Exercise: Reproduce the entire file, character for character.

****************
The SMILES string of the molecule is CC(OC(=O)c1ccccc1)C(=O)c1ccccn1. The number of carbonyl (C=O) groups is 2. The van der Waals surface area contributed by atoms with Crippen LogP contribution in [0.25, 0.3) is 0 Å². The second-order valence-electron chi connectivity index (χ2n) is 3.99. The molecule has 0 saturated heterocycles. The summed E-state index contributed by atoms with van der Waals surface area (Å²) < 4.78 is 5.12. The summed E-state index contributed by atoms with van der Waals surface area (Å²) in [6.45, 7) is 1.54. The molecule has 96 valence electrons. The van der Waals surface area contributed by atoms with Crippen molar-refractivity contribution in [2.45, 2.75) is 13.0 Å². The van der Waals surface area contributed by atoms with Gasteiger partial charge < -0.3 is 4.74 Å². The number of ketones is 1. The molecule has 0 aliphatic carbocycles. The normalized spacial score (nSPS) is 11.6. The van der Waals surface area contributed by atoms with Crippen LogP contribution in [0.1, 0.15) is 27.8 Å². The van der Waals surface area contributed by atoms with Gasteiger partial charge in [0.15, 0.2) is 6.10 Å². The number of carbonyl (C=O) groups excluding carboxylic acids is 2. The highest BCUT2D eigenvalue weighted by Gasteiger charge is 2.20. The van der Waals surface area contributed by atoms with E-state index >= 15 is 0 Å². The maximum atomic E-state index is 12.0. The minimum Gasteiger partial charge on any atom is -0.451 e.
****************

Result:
The SMILES string of the molecule is CC(OC(=O)c1ccccc1)C(=O)c1ccccn1. The number of carbonyl (C=O) groups is 2. The van der Waals surface area contributed by atoms with Crippen LogP contribution in [0.25, 0.3) is 0 Å². The second-order valence-electron chi connectivity index (χ2n) is 3.99. The molecule has 0 saturated heterocycles. The summed E-state index contributed by atoms with van der Waals surface area (Å²) < 4.78 is 5.12. The summed E-state index contributed by atoms with van der Waals surface area (Å²) in [6.45, 7) is 1.54. The molecule has 96 valence electrons. The van der Waals surface area contributed by atoms with Crippen molar-refractivity contribution in [2.45, 2.75) is 13.0 Å². The van der Waals surface area contributed by atoms with Gasteiger partial charge < -0.3 is 4.74 Å². The number of ketones is 1. The molecule has 0 aliphatic carbocycles. The normalized spacial score (nSPS) is 11.6. The van der Waals surface area contributed by atoms with Crippen LogP contribution in [0.1, 0.15) is 27.8 Å². The van der Waals surface area contributed by atoms with Gasteiger partial charge in [0.15, 0.2) is 6.10 Å². The number of carbonyl (C=O) groups excluding carboxylic acids is 2. The highest BCUT2D eigenvalue weighted by Gasteiger charge is 2.20. The van der Waals surface area contributed by atoms with E-state index >= 15 is 0 Å². The maximum atomic E-state index is 12.0. The minimum Gasteiger partial charge on any atom is -0.451 e.